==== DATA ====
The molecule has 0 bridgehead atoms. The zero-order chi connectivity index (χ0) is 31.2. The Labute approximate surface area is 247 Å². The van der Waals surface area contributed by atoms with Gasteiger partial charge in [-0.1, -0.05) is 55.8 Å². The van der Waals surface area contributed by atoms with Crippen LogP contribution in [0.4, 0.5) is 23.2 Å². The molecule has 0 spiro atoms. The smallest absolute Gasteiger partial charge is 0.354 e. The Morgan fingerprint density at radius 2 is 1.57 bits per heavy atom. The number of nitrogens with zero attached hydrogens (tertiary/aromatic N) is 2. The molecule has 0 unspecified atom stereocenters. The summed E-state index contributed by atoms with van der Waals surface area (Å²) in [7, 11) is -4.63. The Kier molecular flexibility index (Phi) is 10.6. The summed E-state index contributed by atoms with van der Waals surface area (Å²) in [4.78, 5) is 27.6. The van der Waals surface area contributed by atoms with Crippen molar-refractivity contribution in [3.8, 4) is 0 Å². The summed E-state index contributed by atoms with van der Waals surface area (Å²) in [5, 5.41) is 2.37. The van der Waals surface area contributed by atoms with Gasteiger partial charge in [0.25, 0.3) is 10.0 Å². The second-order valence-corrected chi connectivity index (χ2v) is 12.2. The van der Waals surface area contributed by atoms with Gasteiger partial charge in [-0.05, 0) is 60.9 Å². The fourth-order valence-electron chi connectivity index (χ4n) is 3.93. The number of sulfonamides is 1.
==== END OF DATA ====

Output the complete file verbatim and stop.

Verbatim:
The molecule has 0 bridgehead atoms. The zero-order chi connectivity index (χ0) is 31.2. The Labute approximate surface area is 247 Å². The van der Waals surface area contributed by atoms with Gasteiger partial charge in [-0.1, -0.05) is 55.8 Å². The van der Waals surface area contributed by atoms with Crippen LogP contribution in [0.4, 0.5) is 23.2 Å². The molecule has 0 spiro atoms. The smallest absolute Gasteiger partial charge is 0.354 e. The Morgan fingerprint density at radius 2 is 1.57 bits per heavy atom. The number of nitrogens with zero attached hydrogens (tertiary/aromatic N) is 2. The molecule has 0 unspecified atom stereocenters. The summed E-state index contributed by atoms with van der Waals surface area (Å²) in [7, 11) is -4.63. The Kier molecular flexibility index (Phi) is 10.6. The summed E-state index contributed by atoms with van der Waals surface area (Å²) in [4.78, 5) is 27.6. The van der Waals surface area contributed by atoms with Crippen molar-refractivity contribution in [3.8, 4) is 0 Å². The summed E-state index contributed by atoms with van der Waals surface area (Å²) in [5, 5.41) is 2.37. The van der Waals surface area contributed by atoms with Gasteiger partial charge in [0.25, 0.3) is 10.0 Å². The second-order valence-corrected chi connectivity index (χ2v) is 12.2. The van der Waals surface area contributed by atoms with Gasteiger partial charge in [-0.05, 0) is 60.9 Å². The fourth-order valence-electron chi connectivity index (χ4n) is 3.93. The number of sulfonamides is 1.